Houston, We Have A Copyright Problem
from the not-this-again dept
It's a dangerous myth, that we should all need permission any time we're getting value out of a piece of culture. And it's one that gets entrenched deeper each time we accept the idea that we're able to make use of a work because a copyright owner is or would be OK with it, and not just because we have a basic right to participate in culture that is more fundamental than anybody else's desire to maximize profits.Every time we discuss the public domain and how it's increasingly difficult to (a) get anything new into the public domain or (b) determine if something is in the public domain, people seem to dismiss this, as if it's not really a problem. But it is a big problem -- and much of it brought about because of our over aggressive copyright laws, and the potential liability it puts on companies.
We've lost a valuable chunk of the public domain, then, even without the complicity of online services. But those sites feel pressure, too: the minimum they must do to stay inside copyright “safe harbors” is prescribed by law, and many go further in efforts to be on good terms with media companies. That looks like overzealous algorithmic copyright enforcement, like the automated system that caught my upload after some partner presumably laid claim to it (and who knows how much else).This sense of copyright being the default and everything else the exception is backwards. It was never intended to be that way. In fact, the system was explicitly designed to be the reverse. It is supposed to be about providing limited protections for the purpose of benefiting the public. But now it's turned into a giant "minefield" in which everything is simply a potential liability, creating a dangerous "permission culture," that chills speech and innovation.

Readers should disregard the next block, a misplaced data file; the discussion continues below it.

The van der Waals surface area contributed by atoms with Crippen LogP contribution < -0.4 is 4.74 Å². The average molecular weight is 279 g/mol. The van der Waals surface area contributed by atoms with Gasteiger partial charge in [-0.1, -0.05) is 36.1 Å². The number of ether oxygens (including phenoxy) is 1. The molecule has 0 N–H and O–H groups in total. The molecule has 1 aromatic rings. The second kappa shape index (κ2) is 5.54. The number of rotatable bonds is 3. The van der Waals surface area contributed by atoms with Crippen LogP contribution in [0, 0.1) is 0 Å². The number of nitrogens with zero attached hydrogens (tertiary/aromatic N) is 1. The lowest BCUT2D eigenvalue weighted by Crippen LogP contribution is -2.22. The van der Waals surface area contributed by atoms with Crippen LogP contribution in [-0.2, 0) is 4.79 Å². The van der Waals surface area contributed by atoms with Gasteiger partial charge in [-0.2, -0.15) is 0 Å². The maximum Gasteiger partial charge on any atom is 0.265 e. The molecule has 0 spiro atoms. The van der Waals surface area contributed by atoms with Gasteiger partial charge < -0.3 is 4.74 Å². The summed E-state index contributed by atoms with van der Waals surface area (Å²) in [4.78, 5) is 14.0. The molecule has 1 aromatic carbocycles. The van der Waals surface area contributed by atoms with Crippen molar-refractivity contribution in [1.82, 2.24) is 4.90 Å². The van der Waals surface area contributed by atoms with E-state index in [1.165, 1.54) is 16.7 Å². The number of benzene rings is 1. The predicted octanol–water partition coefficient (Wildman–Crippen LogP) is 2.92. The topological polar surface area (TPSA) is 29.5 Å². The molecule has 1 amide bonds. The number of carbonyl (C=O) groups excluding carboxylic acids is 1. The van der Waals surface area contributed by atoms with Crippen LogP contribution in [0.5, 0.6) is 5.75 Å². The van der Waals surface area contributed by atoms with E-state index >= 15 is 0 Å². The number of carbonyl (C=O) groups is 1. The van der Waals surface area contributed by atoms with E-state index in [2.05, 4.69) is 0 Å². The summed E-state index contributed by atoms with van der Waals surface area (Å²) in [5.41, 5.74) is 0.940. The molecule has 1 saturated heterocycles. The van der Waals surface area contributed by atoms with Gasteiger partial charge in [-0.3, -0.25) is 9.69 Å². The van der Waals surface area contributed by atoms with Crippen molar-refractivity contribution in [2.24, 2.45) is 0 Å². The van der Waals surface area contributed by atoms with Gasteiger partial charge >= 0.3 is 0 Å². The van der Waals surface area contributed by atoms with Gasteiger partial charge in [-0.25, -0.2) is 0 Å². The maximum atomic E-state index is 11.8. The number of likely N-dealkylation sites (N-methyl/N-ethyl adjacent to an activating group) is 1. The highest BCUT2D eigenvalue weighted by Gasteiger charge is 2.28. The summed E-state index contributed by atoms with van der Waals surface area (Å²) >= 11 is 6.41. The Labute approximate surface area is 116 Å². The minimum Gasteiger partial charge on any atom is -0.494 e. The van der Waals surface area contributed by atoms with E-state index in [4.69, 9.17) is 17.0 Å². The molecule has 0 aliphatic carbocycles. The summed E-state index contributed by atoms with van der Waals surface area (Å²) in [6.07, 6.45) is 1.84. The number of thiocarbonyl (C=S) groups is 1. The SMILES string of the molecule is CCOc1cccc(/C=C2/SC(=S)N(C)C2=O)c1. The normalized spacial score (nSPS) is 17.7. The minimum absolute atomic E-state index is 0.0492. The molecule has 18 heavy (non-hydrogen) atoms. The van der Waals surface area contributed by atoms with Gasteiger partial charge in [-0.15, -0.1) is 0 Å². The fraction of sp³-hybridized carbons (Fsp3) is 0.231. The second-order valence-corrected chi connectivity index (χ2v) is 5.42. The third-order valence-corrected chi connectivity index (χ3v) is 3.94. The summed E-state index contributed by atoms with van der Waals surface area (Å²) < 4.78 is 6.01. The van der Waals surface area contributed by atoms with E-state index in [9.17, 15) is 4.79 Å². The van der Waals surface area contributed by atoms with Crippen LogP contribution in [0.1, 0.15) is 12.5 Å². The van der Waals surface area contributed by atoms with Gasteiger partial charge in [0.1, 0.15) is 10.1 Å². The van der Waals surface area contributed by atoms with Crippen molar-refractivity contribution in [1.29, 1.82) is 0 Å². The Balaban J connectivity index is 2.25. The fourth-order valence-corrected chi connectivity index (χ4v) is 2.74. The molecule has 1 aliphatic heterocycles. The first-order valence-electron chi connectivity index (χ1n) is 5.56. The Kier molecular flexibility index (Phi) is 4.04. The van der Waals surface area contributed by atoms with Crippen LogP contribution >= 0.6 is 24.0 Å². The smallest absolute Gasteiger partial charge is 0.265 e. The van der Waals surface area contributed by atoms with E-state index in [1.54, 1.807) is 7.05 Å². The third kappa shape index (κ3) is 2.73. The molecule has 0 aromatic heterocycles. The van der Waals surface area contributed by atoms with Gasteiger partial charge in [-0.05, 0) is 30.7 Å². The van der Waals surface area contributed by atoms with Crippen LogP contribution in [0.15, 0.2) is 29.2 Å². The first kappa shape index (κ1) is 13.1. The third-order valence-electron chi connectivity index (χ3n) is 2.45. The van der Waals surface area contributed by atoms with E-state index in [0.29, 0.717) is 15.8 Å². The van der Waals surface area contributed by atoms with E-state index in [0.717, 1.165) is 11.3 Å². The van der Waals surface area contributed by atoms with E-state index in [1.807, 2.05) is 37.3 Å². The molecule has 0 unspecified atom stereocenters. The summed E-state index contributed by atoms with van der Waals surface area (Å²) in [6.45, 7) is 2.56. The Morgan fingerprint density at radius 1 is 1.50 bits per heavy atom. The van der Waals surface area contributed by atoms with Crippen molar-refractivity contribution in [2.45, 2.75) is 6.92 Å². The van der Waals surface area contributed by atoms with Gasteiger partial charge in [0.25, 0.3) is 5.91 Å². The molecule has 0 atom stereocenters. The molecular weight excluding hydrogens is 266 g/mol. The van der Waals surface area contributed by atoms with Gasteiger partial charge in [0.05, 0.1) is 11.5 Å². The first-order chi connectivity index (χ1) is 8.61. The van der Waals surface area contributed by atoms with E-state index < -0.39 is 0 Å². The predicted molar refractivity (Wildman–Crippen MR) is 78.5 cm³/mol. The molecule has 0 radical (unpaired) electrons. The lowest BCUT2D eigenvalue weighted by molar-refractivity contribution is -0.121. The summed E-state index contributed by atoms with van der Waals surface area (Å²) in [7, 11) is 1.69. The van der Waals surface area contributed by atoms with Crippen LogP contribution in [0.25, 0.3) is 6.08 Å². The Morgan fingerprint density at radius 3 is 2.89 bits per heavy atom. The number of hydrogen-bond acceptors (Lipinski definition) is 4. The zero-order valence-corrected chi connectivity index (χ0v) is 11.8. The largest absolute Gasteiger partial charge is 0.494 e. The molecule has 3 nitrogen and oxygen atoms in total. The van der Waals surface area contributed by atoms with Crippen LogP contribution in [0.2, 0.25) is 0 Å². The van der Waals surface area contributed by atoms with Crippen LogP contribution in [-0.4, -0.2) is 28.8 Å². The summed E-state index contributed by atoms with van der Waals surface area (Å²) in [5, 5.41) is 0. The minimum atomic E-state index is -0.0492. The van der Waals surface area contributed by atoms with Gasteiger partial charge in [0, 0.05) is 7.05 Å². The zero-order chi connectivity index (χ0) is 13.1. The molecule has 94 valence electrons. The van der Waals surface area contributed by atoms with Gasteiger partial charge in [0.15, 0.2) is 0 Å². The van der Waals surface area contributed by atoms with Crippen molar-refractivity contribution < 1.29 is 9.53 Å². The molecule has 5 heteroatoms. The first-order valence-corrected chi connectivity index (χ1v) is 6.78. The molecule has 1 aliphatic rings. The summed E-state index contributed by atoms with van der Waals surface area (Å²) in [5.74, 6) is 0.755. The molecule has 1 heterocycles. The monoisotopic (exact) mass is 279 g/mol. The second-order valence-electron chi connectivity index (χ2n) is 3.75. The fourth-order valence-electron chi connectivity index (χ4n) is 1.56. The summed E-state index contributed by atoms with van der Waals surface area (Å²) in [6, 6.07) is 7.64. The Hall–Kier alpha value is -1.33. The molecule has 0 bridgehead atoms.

Even as these companies and services strive to be massively accessible public spaces—SoundCloud bills itself as “the world's leading social sound platform where anyone can create sounds and share them everywhere”—they reflect mostly corporate priorities, because they face far too little pressure from the other side. That is, from users who wish to participate in culture, and who don't want to be treated like criminals.
Higgins titled his essay on this, Houston, we have a public domain problem -- but the public domain is not the problem here. The problem is the overaggressive nature of copyright laws that have totally flipped the equation. Copyright is supposed to be the exception, not the rule. And yet, decades of fierce lobbying has completely changed that around, much to the detriment of arts, culture and innovation.